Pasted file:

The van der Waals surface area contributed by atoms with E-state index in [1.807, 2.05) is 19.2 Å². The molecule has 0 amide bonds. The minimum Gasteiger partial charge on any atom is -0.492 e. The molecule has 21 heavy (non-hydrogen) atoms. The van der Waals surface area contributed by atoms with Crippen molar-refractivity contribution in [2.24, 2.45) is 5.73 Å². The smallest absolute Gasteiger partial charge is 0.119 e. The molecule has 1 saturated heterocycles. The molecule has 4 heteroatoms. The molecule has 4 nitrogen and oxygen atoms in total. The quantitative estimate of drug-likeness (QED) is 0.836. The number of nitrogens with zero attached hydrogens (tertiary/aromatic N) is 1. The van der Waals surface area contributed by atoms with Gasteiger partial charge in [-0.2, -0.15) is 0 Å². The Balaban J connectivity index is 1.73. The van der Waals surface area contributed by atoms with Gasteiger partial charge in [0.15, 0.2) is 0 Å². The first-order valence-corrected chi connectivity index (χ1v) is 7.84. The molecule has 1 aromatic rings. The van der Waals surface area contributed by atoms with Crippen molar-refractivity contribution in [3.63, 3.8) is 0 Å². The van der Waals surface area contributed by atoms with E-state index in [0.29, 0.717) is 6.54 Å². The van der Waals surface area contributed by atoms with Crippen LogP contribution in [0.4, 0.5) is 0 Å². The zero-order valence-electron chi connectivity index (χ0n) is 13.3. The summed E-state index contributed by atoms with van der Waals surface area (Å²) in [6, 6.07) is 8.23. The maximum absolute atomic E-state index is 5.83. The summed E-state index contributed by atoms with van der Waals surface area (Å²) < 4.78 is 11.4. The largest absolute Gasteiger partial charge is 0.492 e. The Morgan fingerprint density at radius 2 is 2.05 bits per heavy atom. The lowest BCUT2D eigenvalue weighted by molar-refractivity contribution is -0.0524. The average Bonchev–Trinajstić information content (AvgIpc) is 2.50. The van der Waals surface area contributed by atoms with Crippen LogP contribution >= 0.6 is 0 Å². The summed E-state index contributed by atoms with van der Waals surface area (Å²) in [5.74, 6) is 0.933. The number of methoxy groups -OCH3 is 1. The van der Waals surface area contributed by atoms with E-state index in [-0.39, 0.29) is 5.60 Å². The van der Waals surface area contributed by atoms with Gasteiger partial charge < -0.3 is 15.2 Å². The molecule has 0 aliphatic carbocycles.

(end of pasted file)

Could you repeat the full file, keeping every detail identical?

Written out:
The van der Waals surface area contributed by atoms with E-state index in [1.807, 2.05) is 19.2 Å². The molecule has 0 amide bonds. The minimum Gasteiger partial charge on any atom is -0.492 e. The molecule has 21 heavy (non-hydrogen) atoms. The van der Waals surface area contributed by atoms with Crippen molar-refractivity contribution in [2.24, 2.45) is 5.73 Å². The smallest absolute Gasteiger partial charge is 0.119 e. The molecule has 1 saturated heterocycles. The molecule has 4 heteroatoms. The molecule has 4 nitrogen and oxygen atoms in total. The quantitative estimate of drug-likeness (QED) is 0.836. The number of nitrogens with zero attached hydrogens (tertiary/aromatic N) is 1. The van der Waals surface area contributed by atoms with Gasteiger partial charge in [-0.2, -0.15) is 0 Å². The Balaban J connectivity index is 1.73. The van der Waals surface area contributed by atoms with Gasteiger partial charge in [0.15, 0.2) is 0 Å². The first-order valence-corrected chi connectivity index (χ1v) is 7.84. The molecule has 1 aromatic rings. The van der Waals surface area contributed by atoms with Crippen molar-refractivity contribution in [3.63, 3.8) is 0 Å². The van der Waals surface area contributed by atoms with E-state index in [0.29, 0.717) is 6.54 Å². The van der Waals surface area contributed by atoms with Crippen LogP contribution in [0.4, 0.5) is 0 Å². The zero-order valence-electron chi connectivity index (χ0n) is 13.3. The summed E-state index contributed by atoms with van der Waals surface area (Å²) in [6, 6.07) is 8.23. The maximum absolute atomic E-state index is 5.83. The summed E-state index contributed by atoms with van der Waals surface area (Å²) < 4.78 is 11.4. The largest absolute Gasteiger partial charge is 0.492 e. The Morgan fingerprint density at radius 2 is 2.05 bits per heavy atom. The lowest BCUT2D eigenvalue weighted by molar-refractivity contribution is -0.0524. The average Bonchev–Trinajstić information content (AvgIpc) is 2.50. The van der Waals surface area contributed by atoms with Crippen LogP contribution >= 0.6 is 0 Å². The summed E-state index contributed by atoms with van der Waals surface area (Å²) in [5.74, 6) is 0.933. The number of methoxy groups -OCH3 is 1. The van der Waals surface area contributed by atoms with E-state index in [-0.39, 0.29) is 5.60 Å². The van der Waals surface area contributed by atoms with Gasteiger partial charge < -0.3 is 15.2 Å². The molecule has 0 aliphatic carbocycles.